Monday, April 4, 2016

When you have a little “l” life in a big “L” world


Fresh out of college, I went to work in corporate America. There were uniform Mondays, multi-stories of cubicles and mandatory employee-of-the-month meetings.

At first, the employees who were recognized were people who had outperformed their peers. It was the employee the customer praised for topnotch service. Or it was the employee who saved the company oodles with an innovative cost-saving idea. It was the usual kind of work-ish stuff.  

But then, for a series of months, the employees who had done something self-sacrificing and extraordinary were the ones recognized. One month, the award went to an employee who sustained a debilitating injury assisting someone else on the job.  Each of these employees’ acts was remarkable.

As we were walking out of one such meeting though, I heard someone say it was impossible to get recognized anymore unless you’d performed a once-in-a-lifetime act. You basically had to give the 
Heimlich to someone in a crowded cafeteria to win. It seemed Machiavellian to hope for someone choking on a fish bone just so you could get a little acknowledgement and the reserved parking spot for 30 days but that’s pretty much what it had come down to.  

That remark, in the form of a grumbling, has stuck with me for years. It’s the cry of the every man. How can I make my humdrum, ordinary existence have meaning and significance? Isn’t this what we’re all thinking? What we all want to know?

How do I make my life count when I’ve got a pocketful of change and a mortgage on my dreams?

The short answer is: I don’t know.

The long answer is this: You show up when it’s raining and you’d rather stay home. You show up when the sun is blistering hot and the shade looks inviting. You show up when the alarm clock is shrill and sleep has been short.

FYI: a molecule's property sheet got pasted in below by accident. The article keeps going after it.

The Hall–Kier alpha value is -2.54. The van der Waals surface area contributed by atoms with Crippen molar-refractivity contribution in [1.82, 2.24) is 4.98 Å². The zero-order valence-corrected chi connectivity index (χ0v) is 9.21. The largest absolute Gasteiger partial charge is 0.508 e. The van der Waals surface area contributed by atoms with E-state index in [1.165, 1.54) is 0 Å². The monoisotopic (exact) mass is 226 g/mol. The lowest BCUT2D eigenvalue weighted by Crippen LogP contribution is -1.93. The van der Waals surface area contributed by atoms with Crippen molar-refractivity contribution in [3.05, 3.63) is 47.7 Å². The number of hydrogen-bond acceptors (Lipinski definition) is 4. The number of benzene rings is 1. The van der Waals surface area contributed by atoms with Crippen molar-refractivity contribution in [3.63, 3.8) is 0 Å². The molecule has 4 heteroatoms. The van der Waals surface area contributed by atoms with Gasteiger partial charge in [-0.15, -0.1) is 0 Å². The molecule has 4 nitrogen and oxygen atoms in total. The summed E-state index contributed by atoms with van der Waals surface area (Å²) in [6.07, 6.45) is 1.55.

You keep on keeping on.

You don’t have to live big to love big.

You don’t have to have a wow! moment to make an impact. You just need a series of intentional moments.

Don’t devalue a life lived small. Don’t underestimate kindness and compassion and character.

People often talk about compounding as it relates to interest or habit formation: The idea that doing something once doesn’t really matter in the grand scheme of things. It’s true.  One cupcake, one workout missed, one lunch out instead of in will not kill you, but it’s not about the one act – it’s about the cumulative effect.  

Small actions repeated over time transform us.

The little things matter, even in our loud, noisy, you-only-live-once world.

Especially in our loud, noisy, you-only-live-once world.

In every corporation, organization and family, someone has to show up every day, turn on the lights and plunge the toilets.

There is no shame in faithfulness.

One day the kids and I were at my Nana’s retirement home visiting. When it was time to leave, I had a bag on one arm, a kid on the other and another running ahead.

One of the other residents, a man well into his 80s, offered to get the door. It was a kind and thoughtful gesture. From his polite offer of assistance, it was clear that he’d opened a lifetime of doors.

Even though I declined his offer (it would have taken him a considerable amount of time to shuffle to the door), this small courtesy has stayed with me, even past this man’s death.

It’s never too soon. It’s never too late.


It’s never too small to matter. 

2 comments: